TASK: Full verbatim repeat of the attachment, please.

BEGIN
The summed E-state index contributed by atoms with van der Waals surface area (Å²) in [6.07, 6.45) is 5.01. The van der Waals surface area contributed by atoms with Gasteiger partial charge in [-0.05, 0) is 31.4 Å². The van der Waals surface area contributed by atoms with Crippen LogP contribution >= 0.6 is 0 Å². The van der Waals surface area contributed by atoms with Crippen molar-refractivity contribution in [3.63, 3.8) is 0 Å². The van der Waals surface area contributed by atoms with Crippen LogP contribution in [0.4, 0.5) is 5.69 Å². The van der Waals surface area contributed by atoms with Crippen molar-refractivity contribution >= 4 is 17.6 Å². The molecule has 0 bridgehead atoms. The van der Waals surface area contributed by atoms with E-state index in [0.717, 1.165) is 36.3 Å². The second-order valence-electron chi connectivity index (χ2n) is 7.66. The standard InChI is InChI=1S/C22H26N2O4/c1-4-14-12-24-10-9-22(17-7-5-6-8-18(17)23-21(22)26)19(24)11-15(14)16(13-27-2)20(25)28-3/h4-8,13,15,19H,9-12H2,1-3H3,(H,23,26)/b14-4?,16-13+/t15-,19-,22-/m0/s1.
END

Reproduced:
The summed E-state index contributed by atoms with van der Waals surface area (Å²) in [6.07, 6.45) is 5.01. The van der Waals surface area contributed by atoms with Gasteiger partial charge in [-0.05, 0) is 31.4 Å². The van der Waals surface area contributed by atoms with Crippen LogP contribution >= 0.6 is 0 Å². The van der Waals surface area contributed by atoms with Crippen molar-refractivity contribution in [3.63, 3.8) is 0 Å². The van der Waals surface area contributed by atoms with Crippen LogP contribution in [0.4, 0.5) is 5.69 Å². The van der Waals surface area contributed by atoms with Crippen molar-refractivity contribution >= 4 is 17.6 Å². The molecule has 0 bridgehead atoms. The van der Waals surface area contributed by atoms with E-state index in [0.717, 1.165) is 36.3 Å². The second-order valence-electron chi connectivity index (χ2n) is 7.66. The standard InChI is InChI=1S/C22H26N2O4/c1-4-14-12-24-10-9-22(17-7-5-6-8-18(17)23-21(22)26)19(24)11-15(14)16(13-27-2)20(25)28-3/h4-8,13,15,19H,9-12H2,1-3H3,(H,23,26)/b14-4?,16-13+/t15-,19-,22-/m0/s1.